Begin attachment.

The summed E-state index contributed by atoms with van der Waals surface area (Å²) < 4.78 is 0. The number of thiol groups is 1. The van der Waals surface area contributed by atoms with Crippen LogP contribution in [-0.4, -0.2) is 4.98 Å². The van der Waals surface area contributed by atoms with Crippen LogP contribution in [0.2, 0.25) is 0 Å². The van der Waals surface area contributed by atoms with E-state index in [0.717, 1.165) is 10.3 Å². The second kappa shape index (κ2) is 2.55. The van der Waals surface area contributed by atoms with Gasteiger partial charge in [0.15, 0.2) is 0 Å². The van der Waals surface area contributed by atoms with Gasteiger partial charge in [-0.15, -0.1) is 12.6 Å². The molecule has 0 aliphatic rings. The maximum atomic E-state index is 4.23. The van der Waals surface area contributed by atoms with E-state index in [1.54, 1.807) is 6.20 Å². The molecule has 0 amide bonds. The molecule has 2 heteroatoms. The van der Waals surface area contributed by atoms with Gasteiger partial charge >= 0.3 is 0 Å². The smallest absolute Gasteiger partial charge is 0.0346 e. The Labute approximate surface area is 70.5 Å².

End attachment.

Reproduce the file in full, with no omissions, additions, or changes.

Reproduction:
The summed E-state index contributed by atoms with van der Waals surface area (Å²) < 4.78 is 0. The number of thiol groups is 1. The van der Waals surface area contributed by atoms with Crippen LogP contribution in [-0.4, -0.2) is 4.98 Å². The van der Waals surface area contributed by atoms with Crippen LogP contribution in [0.2, 0.25) is 0 Å². The van der Waals surface area contributed by atoms with E-state index in [0.717, 1.165) is 10.3 Å². The second kappa shape index (κ2) is 2.55. The van der Waals surface area contributed by atoms with Gasteiger partial charge in [0.15, 0.2) is 0 Å². The van der Waals surface area contributed by atoms with Gasteiger partial charge in [-0.15, -0.1) is 12.6 Å². The molecule has 0 aliphatic rings. The maximum atomic E-state index is 4.23. The van der Waals surface area contributed by atoms with E-state index in [1.54, 1.807) is 6.20 Å². The molecule has 0 amide bonds. The molecule has 2 heteroatoms. The van der Waals surface area contributed by atoms with Gasteiger partial charge >= 0.3 is 0 Å². The smallest absolute Gasteiger partial charge is 0.0346 e. The Labute approximate surface area is 70.5 Å².